It is good and proper to thank God for giving us humans life and for providing us food, and more. However, the concept of “asking for a blessing on the food”, appears to be based on a translation-related misunderstanding. This has to do with such passages as Matthew 14:19 where a number of bible-versions have such wordings as “he said a blessing” or “he blessed the food”. The Greek text has eulogêsen (eulogeô) which, in this kind of context, refers to “praising” (thanking). One translation has “he gave praise”. The Phillips version has a clearer wording:

Matthew 14:19 He told the crowd to sit down on the grass. Then he took the five loaves and the two fish in his hands, and, looking up to Heaven, he thanked God, broke the loaves and passed them to his disciples who handed them to the crowd. (PH72, highlighting added)

Point: At meal times, it is not a matter of “blessing the food” or “asking for a blessing” on it. It is a matter of thanking God for providing food and sustenance.

Should one end one’s prayers with such words as ‘in Jesus’ name’?

This might be a difficult matter, for some people. It is not difficult as such; what makes things difficult is the massive weight of “religious tradition”.

First, let us consider a passage which records how Jesus told his apostles to ask for things, in his name.

John 15:16 “You did not choose Me, but I chose you and appointed you that you should go and bear fruit, and that your fruit should remain, that whatever you ask the Father in My name He may give you. (NKJV)

Please note that here, Jesus was talking to the eleven apostles who remained with him at the table, after Judas Iscariot had left the room. It was to and regarding those eleven men, that Jesus said those things. It was to them Jesus gave a right to pray (ask, request) for things in his name, and promised them that their prayers would be heard, even when they asked for what we would call miracles. The same goes for John 14:13–14 which is discussed elsewhere in this article.

But, what about other New Testament passages that contain the phrase “in the name of Jesus” or similar wordings? Can people of our day somehow derive out of those passages a “right” to speak or do or ask for things, “in Jesus’ name”? Let us consider some of the scriptures in question.

Acts 3:6–7 records how the apostle Peter performed a miracle, in Jesus’ name. Acts 9:27–29 refers to Paul who also was an apostle of Jesus. It is the same with Acts 16:18. 1 Corinthians 1:10 and 5:4 record how Paul gave some instructions, in Jesus’ name. Those passages refer to the apostles, and have nothing to do with people of our day.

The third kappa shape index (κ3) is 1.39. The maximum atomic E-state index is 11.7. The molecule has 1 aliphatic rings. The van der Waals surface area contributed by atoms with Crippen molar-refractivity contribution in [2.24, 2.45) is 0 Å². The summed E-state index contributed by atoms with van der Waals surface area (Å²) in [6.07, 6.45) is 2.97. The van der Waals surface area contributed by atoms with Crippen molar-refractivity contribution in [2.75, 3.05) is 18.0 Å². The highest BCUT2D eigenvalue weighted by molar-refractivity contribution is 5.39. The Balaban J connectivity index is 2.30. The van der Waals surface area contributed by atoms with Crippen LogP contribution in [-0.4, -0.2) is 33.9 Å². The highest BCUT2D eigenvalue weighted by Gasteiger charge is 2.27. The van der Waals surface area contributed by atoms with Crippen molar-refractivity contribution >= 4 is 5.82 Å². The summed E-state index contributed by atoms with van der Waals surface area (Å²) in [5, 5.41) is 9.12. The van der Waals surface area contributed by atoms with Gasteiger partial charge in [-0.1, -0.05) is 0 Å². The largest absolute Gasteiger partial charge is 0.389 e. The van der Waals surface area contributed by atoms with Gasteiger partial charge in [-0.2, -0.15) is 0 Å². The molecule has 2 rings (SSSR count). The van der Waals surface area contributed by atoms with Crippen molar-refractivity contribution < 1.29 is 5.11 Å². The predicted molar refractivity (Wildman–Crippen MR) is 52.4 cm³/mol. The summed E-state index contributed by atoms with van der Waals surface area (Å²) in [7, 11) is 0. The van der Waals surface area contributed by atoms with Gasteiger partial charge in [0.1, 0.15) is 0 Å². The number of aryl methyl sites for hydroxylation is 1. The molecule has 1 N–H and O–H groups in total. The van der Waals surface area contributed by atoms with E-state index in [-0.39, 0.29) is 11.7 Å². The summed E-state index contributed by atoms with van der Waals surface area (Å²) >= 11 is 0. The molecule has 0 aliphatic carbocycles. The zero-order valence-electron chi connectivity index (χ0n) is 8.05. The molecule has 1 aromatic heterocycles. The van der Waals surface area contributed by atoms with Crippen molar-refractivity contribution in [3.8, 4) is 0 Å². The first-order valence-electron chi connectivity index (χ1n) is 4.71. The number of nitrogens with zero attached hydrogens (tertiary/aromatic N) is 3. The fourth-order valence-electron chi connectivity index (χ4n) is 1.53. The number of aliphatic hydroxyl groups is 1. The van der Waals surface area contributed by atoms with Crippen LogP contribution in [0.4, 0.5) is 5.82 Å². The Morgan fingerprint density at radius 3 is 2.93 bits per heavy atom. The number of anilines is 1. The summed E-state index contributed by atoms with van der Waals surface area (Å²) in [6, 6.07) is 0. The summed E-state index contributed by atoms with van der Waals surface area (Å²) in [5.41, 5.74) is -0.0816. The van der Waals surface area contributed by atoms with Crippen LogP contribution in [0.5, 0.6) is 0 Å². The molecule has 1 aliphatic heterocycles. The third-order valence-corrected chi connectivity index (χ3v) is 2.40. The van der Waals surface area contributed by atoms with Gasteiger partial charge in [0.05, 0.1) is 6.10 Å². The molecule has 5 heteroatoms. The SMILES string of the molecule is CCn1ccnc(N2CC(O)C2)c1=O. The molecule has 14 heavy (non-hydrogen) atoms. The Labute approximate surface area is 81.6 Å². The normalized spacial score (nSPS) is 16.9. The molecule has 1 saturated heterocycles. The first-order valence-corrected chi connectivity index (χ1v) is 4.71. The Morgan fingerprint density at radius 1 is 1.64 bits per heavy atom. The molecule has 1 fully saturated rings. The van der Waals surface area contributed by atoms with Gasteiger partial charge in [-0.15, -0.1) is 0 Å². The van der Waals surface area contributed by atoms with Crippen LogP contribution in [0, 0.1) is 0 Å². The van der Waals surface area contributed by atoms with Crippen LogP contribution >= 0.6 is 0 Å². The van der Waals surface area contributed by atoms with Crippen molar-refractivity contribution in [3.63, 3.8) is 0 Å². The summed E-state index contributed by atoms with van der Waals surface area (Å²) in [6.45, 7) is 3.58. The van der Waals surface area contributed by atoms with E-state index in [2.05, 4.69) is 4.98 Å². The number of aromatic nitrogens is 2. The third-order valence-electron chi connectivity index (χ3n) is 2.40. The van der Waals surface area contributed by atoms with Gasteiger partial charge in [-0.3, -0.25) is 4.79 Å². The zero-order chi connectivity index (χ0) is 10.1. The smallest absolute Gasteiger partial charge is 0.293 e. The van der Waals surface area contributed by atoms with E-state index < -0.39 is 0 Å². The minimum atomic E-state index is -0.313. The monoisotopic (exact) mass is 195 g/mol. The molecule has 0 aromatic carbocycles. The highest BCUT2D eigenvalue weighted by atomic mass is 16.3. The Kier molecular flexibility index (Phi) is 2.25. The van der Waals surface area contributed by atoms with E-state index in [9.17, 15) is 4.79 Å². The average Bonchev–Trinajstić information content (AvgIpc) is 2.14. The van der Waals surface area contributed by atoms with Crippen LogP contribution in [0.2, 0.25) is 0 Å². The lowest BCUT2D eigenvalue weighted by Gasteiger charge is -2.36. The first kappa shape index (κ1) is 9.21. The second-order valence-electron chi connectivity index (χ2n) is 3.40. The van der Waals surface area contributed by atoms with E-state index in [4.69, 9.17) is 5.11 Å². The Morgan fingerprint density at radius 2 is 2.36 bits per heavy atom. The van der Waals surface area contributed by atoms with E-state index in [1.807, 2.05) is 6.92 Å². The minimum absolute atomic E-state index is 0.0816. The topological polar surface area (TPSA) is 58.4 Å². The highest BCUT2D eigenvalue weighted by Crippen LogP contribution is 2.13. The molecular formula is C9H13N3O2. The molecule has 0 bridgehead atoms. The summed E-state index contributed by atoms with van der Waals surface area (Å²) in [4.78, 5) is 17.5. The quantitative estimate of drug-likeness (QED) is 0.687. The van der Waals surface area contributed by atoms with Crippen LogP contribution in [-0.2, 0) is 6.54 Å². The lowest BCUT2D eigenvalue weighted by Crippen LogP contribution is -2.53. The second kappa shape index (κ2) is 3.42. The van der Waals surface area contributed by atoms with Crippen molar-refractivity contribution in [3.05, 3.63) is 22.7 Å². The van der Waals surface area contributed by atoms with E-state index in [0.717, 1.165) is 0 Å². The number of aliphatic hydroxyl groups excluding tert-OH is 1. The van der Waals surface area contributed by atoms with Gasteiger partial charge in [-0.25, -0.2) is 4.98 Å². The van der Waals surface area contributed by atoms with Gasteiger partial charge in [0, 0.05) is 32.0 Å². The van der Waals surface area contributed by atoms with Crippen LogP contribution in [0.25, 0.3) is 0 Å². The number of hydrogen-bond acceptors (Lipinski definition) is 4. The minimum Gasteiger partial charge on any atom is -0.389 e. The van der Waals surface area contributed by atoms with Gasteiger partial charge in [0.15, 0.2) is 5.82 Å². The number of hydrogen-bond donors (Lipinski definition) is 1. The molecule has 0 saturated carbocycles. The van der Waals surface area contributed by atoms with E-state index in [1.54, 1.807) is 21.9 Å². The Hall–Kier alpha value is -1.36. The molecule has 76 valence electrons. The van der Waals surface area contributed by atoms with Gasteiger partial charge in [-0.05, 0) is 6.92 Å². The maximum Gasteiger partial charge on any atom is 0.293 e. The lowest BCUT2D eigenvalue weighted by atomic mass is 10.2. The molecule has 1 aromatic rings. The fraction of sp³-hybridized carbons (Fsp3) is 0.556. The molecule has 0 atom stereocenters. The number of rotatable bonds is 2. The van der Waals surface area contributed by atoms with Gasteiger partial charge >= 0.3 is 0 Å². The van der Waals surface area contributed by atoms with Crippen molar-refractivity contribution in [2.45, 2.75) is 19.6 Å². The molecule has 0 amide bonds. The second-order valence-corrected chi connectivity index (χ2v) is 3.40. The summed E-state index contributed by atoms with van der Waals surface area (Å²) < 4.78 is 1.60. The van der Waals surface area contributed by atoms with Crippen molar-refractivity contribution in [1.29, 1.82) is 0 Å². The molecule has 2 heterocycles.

Please note that even the “model prayer” (Matthew 6) simply ends with “Amen” (meaning “truly”, “be it so”, or something similar).

Acts 19:13–16 records how some people tried to give orders to an evil spirit, “in the name of Jesus”, without having received authority for that from Jesus. The evil spirit said to them, “Jesus I know, and Paul I know; but who are you?”, and those people got beaten up.

So, should one say or do things, “in the name of Jesus”? It appears that only those whom Jesus has specifically and personally given the authority to do so, should do that.

John 14:14, ‘If you ask anything in my name, I will do it’ – does that apply even to people of our day?

Regarding the promises Jesus gave to his apostles – can those things be applied to people who live on Earth today?

Here is an example of such promises to the apostles:

John 14:12 In most solemn truth I tell you that he who trusts in me—the things which I do he shall do also; and greater things than these he shall do, because I am going to the Father. 13 And whatever any of you ask in my name, I will do, in order that the Father may be glorified in the Son. 14 If you make any request of me in my name, I will do it. (WEY)

Again, that is something Jesus said to the apostles. It was to them he gave that promise. So, it is clear that the words recorded in John 14:14 are not a promise that all and everyone would have their requests fulfilled.

In short: The Bible does not contain any promise that we can get whatever we ask for.

The parables on being persistent in prayer.

Luke 11 and 18 record how Jesus taught his disciples, though parables, that they should be persistent in prayer.

Luke 11:5 Moreover, he said to them, Should one of you have a friend, and go to him at midnight, and say, Friend, lend me three loaves; 6 for a friend of mine is come off his road to see me, and I have nothing to set before him; 7 and he, from within, should answer, Do not disturb me; the door is now locked; I and my children are in bed; I can not rise to give you: 8 I tell you, though he will not rise and supply him, because he is his friend; he will, because of his importunity, get up, and give him as many as he wants. 9 I likewise tell you, ask, and you shall obtain; seek, and you shall find; knock, and the door shall be opened to you: 10 for whosoever asks, obtains; whosoever seeks, finds; and to every one who knocks, the door is opened. 11 What father amongst you, would give his son a stone when he asks bread; or, when he asks a fish, would, instead of a fish, give him a serpent; 12 or, when he asks an egg, would give him a scorpion? (LO)